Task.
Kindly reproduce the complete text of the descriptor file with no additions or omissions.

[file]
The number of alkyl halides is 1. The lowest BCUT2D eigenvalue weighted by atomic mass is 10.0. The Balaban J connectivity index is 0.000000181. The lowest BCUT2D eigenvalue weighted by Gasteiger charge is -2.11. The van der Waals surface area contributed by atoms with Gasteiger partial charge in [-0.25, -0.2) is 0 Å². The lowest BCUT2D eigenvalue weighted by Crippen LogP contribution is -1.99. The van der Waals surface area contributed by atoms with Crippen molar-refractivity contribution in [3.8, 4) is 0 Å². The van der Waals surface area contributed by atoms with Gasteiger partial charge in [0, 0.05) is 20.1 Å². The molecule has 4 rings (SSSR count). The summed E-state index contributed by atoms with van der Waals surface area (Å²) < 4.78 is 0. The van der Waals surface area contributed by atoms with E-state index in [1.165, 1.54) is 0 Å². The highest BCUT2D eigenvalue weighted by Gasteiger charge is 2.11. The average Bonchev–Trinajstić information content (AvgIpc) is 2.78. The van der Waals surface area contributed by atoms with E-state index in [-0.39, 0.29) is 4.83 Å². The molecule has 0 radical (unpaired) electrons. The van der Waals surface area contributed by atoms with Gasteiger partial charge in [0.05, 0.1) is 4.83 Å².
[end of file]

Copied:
The number of alkyl halides is 1. The lowest BCUT2D eigenvalue weighted by atomic mass is 10.0. The Balaban J connectivity index is 0.000000181. The lowest BCUT2D eigenvalue weighted by Gasteiger charge is -2.11. The van der Waals surface area contributed by atoms with Gasteiger partial charge in [-0.25, -0.2) is 0 Å². The lowest BCUT2D eigenvalue weighted by Crippen LogP contribution is -1.99. The van der Waals surface area contributed by atoms with Crippen molar-refractivity contribution in [3.8, 4) is 0 Å². The van der Waals surface area contributed by atoms with Gasteiger partial charge in [0, 0.05) is 20.1 Å². The molecule has 4 rings (SSSR count). The summed E-state index contributed by atoms with van der Waals surface area (Å²) < 4.78 is 0. The van der Waals surface area contributed by atoms with E-state index in [1.165, 1.54) is 0 Å². The highest BCUT2D eigenvalue weighted by Gasteiger charge is 2.11. The average Bonchev–Trinajstić information content (AvgIpc) is 2.78. The van der Waals surface area contributed by atoms with E-state index in [-0.39, 0.29) is 4.83 Å². The molecule has 0 radical (unpaired) electrons. The van der Waals surface area contributed by atoms with Gasteiger partial charge in [0.05, 0.1) is 4.83 Å².